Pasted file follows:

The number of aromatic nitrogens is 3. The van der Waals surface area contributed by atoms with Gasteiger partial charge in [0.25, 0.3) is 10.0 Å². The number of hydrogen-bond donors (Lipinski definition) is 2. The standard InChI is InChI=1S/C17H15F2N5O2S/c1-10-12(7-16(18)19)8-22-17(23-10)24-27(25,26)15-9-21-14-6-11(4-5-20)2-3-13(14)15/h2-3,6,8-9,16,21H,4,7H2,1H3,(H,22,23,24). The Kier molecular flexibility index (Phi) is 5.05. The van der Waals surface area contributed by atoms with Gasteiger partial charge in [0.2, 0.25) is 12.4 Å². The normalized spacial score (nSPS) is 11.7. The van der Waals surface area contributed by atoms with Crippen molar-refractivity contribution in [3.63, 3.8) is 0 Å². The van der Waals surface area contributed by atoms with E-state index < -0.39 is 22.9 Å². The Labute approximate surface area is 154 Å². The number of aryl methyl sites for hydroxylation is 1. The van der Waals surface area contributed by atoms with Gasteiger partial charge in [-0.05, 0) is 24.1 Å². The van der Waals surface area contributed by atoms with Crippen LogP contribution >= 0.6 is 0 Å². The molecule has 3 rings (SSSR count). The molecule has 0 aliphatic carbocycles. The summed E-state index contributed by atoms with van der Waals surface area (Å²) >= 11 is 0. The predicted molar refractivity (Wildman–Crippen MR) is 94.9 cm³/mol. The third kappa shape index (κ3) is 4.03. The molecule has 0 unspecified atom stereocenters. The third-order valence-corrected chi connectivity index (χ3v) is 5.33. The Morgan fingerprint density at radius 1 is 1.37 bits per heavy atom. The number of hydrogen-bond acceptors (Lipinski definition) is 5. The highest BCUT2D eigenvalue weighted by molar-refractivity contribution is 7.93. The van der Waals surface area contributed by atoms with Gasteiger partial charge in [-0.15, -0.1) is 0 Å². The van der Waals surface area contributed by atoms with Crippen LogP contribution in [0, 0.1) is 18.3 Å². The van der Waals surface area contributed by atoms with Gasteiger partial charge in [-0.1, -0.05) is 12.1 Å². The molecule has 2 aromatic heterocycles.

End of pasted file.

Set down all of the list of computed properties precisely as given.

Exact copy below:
The number of aromatic nitrogens is 3. The van der Waals surface area contributed by atoms with Gasteiger partial charge in [0.25, 0.3) is 10.0 Å². The number of hydrogen-bond donors (Lipinski definition) is 2. The standard InChI is InChI=1S/C17H15F2N5O2S/c1-10-12(7-16(18)19)8-22-17(23-10)24-27(25,26)15-9-21-14-6-11(4-5-20)2-3-13(14)15/h2-3,6,8-9,16,21H,4,7H2,1H3,(H,22,23,24). The Kier molecular flexibility index (Phi) is 5.05. The van der Waals surface area contributed by atoms with Gasteiger partial charge in [0.2, 0.25) is 12.4 Å². The normalized spacial score (nSPS) is 11.7. The van der Waals surface area contributed by atoms with Crippen molar-refractivity contribution in [3.63, 3.8) is 0 Å². The van der Waals surface area contributed by atoms with E-state index < -0.39 is 22.9 Å². The Labute approximate surface area is 154 Å². The number of aryl methyl sites for hydroxylation is 1. The van der Waals surface area contributed by atoms with Gasteiger partial charge in [-0.05, 0) is 24.1 Å². The van der Waals surface area contributed by atoms with Crippen LogP contribution >= 0.6 is 0 Å². The molecule has 3 rings (SSSR count). The molecule has 0 aliphatic carbocycles. The summed E-state index contributed by atoms with van der Waals surface area (Å²) >= 11 is 0. The predicted molar refractivity (Wildman–Crippen MR) is 94.9 cm³/mol. The third kappa shape index (κ3) is 4.03. The molecule has 0 unspecified atom stereocenters. The third-order valence-corrected chi connectivity index (χ3v) is 5.33. The Morgan fingerprint density at radius 1 is 1.37 bits per heavy atom. The number of hydrogen-bond acceptors (Lipinski definition) is 5. The highest BCUT2D eigenvalue weighted by molar-refractivity contribution is 7.93. The van der Waals surface area contributed by atoms with Gasteiger partial charge in [-0.15, -0.1) is 0 Å². The van der Waals surface area contributed by atoms with Crippen LogP contribution in [0, 0.1) is 18.3 Å². The van der Waals surface area contributed by atoms with Gasteiger partial charge in [-0.1, -0.05) is 12.1 Å². The molecule has 2 aromatic heterocycles.